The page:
While it is an uncomfortable discussion to have, estate planning is essential when planning for your future. No one knows what the future holds, but having a well-thought-out estate plan in place avoids additional costs, conflict and eases the burden for your loved ones in times of need.
What is an Estate Plan?
An estate plan is a set of legal documents created to manage your "estate" during your life if you can no longer make your own decisions due to an illness or an accident. A good estate plan should always include a Will that lists your beneficiaries and dispose of your assets.
A basic estate plan is comprised of five essential legal documents that will ultimately give you peace of mind.
- Last Will and Testament. It is a legal document created to preserve your last wishes if you pass. A will distribute your estate to your loved ones, appoint guardians for your minor children, if any, and name an individual you trust tasked to carry out your wishes (an executor).
- Durable Power of Attorney. It allows you to appoint a trusted person to make financial decisions, manage your property, seek benefits, collect debts, etc., if you become incapacitated due to illness or an accident.
- Medical Power of Attorney. It appoints a person you trust to speak with physicians and make medical decisions on your behalf if you cannot do so.
- Advanced Healthcare Directive. Gives physicians and family members instructions about what healthcare actions they should take (or not accept) on your behalf if you cannot communicate due to illness or incapacity.
- Designation of Guardian. Tells the court who is the person you selected to serve as your guardian if a need arises.
Sizable estates, complex family, or business situations may require other estate planning alternatives to maximize the amount of assets that can be distributed to your loved ones. Estate planning legal documents such as living trusts, special needs trusts, and life insurance trusts are among those instruments that can be incorporated in your estate plan to manage such special circumstances.
Bottom line, we can help you develop your estate plan based on your goals and circumstances, reducing or eliminating conflicts if you pass away or become incapacitated.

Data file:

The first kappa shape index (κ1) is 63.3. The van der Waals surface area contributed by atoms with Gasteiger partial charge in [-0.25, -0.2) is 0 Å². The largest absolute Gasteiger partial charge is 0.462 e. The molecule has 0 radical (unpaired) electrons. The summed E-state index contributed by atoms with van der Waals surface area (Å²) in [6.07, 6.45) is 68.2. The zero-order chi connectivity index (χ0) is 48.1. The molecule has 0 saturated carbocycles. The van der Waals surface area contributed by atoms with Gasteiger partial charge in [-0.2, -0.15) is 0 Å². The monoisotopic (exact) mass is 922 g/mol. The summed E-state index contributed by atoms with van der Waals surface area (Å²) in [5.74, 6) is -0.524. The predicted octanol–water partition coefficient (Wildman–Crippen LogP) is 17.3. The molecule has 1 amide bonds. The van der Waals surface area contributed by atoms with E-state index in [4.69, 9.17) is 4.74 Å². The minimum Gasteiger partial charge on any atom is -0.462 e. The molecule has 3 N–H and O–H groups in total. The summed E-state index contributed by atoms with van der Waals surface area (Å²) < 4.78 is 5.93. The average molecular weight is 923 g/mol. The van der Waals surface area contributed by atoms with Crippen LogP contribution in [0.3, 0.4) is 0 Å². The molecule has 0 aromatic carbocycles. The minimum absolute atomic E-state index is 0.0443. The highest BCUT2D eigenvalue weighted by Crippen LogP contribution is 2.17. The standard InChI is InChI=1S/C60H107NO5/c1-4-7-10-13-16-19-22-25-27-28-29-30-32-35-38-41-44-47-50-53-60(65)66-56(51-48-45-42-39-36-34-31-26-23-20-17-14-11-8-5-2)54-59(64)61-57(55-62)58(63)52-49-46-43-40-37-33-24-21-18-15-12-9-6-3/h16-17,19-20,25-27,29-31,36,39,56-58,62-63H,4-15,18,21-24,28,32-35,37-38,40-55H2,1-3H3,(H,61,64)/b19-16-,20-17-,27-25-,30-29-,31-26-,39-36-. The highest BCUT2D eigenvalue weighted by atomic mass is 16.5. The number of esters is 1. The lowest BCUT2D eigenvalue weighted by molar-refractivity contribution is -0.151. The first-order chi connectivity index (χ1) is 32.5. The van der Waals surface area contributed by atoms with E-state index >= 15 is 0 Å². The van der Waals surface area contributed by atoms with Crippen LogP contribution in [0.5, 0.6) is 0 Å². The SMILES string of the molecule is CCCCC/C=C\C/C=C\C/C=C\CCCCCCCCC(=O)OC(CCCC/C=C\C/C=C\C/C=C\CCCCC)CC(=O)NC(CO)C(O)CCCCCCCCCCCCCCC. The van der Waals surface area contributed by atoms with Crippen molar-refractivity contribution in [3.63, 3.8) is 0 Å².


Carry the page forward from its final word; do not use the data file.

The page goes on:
Why do you need an Estate Plan?
If you don't have an estate plan in place, a court in El Paso, Texas, may make the following decisions on your behalf:
- If you died without leaving a lawful Will, a Probate Court in El Paso, Texas, will distribute your assets according to Texas intestate succession rules. This means that your estate will not be distributed according to your wishes.
- The Probate Court will appoint an Administrator according to the Texas Estate Code. The Estate Code sets out the order of preference for who the court should appoint. Sometimes, a statutory selection may create conflict between the heirs.
- The Court will also appoint a guardian for minor children if both parents are deceased. In doing so, the court will follow the Texas Estates Code. Sometimes conflict may arise between family members who believe they are entitled to serve. Ultimately, the court has the discretion to determine who will best suit as a guardian considering the child's best interest. Nevertheless, leaving that decision to the court may result in a choice you would not have made.
- The court will appoint a guardian to care for you and your estate if you become incapacitated, leaving you without the choice of selecting a trusted person to take care of these financial and medical decisions.
- Finally, an absence of estate planning can lead to a long-drawn-out, expensive judicial process for you and your family.
Why do I need an Estate Planning Attorney?
The importance of estate planning in Texas becomes abundantly clear when families are forced to go through an expensive judicial process. This happens because a loved one passed without a will or must seek Guardianship for a loved one due to not having Powers of Attorney in place.
This is one reason why it is best to consult an experienced Estate Planning Attorney. An estate planning lawyer can give you professional advice and recommend the best course of action based on your circumstances.
You can write your own will, but it may not hold up in court if the document does not comply with the Texas Estate Code, does not properly dispose of property, fails to name an executor, or cannot be successfully probated in court. There are generic "Do-it-Yourself" (DIY) forms available online, but a mistake when drafting these documents may have a long-lasting impact on your plan and your family's relationship.
Hiring an attorney is the best course of action for someone in need of an estate plan. Look for a highly experienced attorney in estate planning in El Paso, Texas. An attorney that has represented hundreds of clients with probate and guardianship issues is your best ally when drafting your estate plan. Integrating all that expertise can help you navigate through your personal circumstances and make good decisions for your future.
Our Estate Planning Attorney at Karen Colon Law PLLC will work with you, taking all your needs into account and helping you craft the best solution to meet your needs. If you are ready to take control of your final affairs, give us a call at (915) 444-5003, or contact us online.